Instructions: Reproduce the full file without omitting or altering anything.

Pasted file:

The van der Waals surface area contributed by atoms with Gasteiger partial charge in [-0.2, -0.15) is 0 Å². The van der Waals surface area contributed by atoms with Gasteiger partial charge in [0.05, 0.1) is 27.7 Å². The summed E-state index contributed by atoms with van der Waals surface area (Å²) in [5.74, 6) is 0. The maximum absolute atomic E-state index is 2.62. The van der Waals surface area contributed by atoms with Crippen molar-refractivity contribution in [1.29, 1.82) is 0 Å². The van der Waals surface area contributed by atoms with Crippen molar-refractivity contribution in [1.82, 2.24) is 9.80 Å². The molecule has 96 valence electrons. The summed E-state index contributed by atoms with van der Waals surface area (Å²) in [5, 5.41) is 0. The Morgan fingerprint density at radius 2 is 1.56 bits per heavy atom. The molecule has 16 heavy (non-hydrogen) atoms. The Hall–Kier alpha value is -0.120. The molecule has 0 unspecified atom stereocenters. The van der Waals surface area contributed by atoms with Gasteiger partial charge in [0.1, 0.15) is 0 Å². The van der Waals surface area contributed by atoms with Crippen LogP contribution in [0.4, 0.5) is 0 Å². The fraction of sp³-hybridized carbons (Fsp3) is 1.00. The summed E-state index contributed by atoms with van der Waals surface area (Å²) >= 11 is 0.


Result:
The van der Waals surface area contributed by atoms with Gasteiger partial charge in [-0.2, -0.15) is 0 Å². The van der Waals surface area contributed by atoms with Gasteiger partial charge in [0.05, 0.1) is 27.7 Å². The summed E-state index contributed by atoms with van der Waals surface area (Å²) in [5.74, 6) is 0. The maximum absolute atomic E-state index is 2.62. The van der Waals surface area contributed by atoms with Crippen molar-refractivity contribution in [1.29, 1.82) is 0 Å². The van der Waals surface area contributed by atoms with Crippen molar-refractivity contribution in [1.82, 2.24) is 9.80 Å². The molecule has 96 valence electrons. The summed E-state index contributed by atoms with van der Waals surface area (Å²) in [5, 5.41) is 0. The Morgan fingerprint density at radius 2 is 1.56 bits per heavy atom. The molecule has 16 heavy (non-hydrogen) atoms. The Hall–Kier alpha value is -0.120. The molecule has 0 unspecified atom stereocenters. The van der Waals surface area contributed by atoms with Gasteiger partial charge in [0.1, 0.15) is 0 Å². The van der Waals surface area contributed by atoms with Crippen LogP contribution in [0.4, 0.5) is 0 Å². The fraction of sp³-hybridized carbons (Fsp3) is 1.00. The summed E-state index contributed by atoms with van der Waals surface area (Å²) >= 11 is 0.